"As value-based payment methods financially reward or punish practices and health care organizations on their ability to improve outcomes, the firing of patients may become more attractive to those operating on thin margins," Diana J. Mason, PhD, RN, of Hunter College and City University of New York, writes in the JAMA Forum. Physicians have reason to worry about what patients are in the denominator. This raises questions of ethics and accountability, and the patients most likely to suffer may be the ones most in need of health care. (JAMA Forum)
Most physicians reported by hospitals, medical societies and malpractice insurers to the National Practitioner Data Bank for sexual misconduct have never been disciplined by their state medical boards for that behavior, according to research from Public Citizen published in  PLOS One. The reason: Many hospitals and other groups--despite being required to do so--do not share such information with state medical boards. Changes are needed to ensure "all physicians who have committed sexual misconduct face appropriate medical-board disciplinary actions for violating this most fundamental tenet of the physician-patient relationship," researchers write. (Medscape)

In two new issue briefs, Mathematica explores how physicians and patients could make better decisions at the point of care. In "Supporting Better Physician Decisions at the Point of Care: What Payers and Purchasers Can Do," CHCE draws on previous research, interviews with physicians and discussions with stakeholders to recommend ways payers can support evidence-based decision making. "Supporting Better Patient Decisions at the Point of Care: What Payers and Delivery Systems Can Do" uses findings from consumer focus groups to highlight opportunities for payers and health care organizations to support patients at the point of care. (Mathematica)
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New & Noted   
Interoperability guidance for devices: The FDA issued new draft guidance aimed at improving interoperability among connected medical devices. The draft guidance provides connected medical device manufacturers with design considerations for developing interoperable medical devices, and information to include in pre-market submissions and device labeling. (Clinical Innovation & Technology; issued new draft guidance)

Five million kids uninsured: In 2013, 7.5 percent of youngsters were uninsured, compared to 6.3 percent in 2014. Twenty-three states had declines in 2014. But nearly 5 million Americans under age 19 still lack health insurance, according to a Robert Wood Johnson Foundation report. (Consumer Health Day)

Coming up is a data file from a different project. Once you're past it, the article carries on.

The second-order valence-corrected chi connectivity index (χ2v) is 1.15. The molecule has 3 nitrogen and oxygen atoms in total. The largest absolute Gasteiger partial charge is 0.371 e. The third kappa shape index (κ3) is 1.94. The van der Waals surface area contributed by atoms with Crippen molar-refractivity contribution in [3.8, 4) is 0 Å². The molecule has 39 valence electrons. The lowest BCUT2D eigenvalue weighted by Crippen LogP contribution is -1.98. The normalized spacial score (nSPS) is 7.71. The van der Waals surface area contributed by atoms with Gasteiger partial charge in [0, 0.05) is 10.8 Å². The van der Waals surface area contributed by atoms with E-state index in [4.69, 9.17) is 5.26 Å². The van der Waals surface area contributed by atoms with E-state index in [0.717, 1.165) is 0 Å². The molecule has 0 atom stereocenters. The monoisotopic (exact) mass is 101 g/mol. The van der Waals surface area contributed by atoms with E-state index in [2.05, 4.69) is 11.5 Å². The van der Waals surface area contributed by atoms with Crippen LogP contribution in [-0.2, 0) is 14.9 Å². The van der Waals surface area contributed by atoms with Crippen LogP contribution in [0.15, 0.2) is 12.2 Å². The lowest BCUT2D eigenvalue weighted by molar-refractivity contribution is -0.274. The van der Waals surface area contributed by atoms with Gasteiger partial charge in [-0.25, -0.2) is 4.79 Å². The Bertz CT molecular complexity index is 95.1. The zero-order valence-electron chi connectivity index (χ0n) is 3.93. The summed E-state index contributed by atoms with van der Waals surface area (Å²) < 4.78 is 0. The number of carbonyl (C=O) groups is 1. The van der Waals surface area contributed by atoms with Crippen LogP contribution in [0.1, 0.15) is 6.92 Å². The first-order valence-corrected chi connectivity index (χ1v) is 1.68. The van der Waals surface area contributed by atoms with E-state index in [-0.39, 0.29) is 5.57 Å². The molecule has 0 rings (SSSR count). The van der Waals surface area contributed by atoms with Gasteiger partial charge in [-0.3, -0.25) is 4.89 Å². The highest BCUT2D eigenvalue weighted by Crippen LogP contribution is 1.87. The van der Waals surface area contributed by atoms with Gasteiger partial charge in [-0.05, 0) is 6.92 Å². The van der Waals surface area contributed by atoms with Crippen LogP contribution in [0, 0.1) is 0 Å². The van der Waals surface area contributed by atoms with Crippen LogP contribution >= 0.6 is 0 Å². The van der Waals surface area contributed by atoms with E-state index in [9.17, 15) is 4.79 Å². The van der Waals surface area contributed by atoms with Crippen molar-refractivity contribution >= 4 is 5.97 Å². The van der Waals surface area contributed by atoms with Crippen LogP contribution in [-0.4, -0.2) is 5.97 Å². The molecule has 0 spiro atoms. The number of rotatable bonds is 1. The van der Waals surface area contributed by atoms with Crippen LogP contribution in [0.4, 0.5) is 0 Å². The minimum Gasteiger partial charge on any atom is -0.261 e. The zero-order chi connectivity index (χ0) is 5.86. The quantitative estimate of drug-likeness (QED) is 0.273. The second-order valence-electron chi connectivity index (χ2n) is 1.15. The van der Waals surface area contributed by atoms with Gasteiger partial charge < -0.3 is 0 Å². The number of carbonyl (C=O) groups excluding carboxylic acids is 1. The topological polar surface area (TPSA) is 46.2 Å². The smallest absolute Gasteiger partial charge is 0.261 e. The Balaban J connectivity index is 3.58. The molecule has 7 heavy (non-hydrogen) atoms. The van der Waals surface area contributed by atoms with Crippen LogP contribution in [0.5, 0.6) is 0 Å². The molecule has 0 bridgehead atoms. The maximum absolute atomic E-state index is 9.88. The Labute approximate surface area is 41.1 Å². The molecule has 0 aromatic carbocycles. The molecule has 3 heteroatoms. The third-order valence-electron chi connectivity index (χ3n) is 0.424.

Piecemeal approach to vaccines: In the absence of a national policy about vaccinations, some states are strengthening vaccination requirements. Meanwhile, more families are opting out of vaccinations. Health Affairs explores the issue and why some say the nation's health is at risk. (Health Affairs)

The recent data breach of Hollywood Presbyterian Medical Center is the latest episode highlighting the dangers of hackers targeting medical data and devices. The hospital paid nearly $17,000 in bitcoin to hackers after their communications were shut down in a "ransomware" attack. (ABC News)
MarketVoices...quotes worth reading
"When I visit my primary care clinician, she makes evidence-based recommendations for common screenings, tests, and procedures. I don't always take her advice, but tell her why. Sometimes she agrees with me, but not always. I've often wondered whether she is financially affected by my 'noncompliance.' I hope not. And I hope she doesn't fire me."

-- Diana J. Mason, PhD, RN, Rudin professor of nursing and co-director of the Center for Health, Media, and Policy at the Hunter College; professor at the City University of New York; and immediate past president of the American Academy of Nursing, quoted in the
JAMA Forum   
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Wednesday, February 24, 2016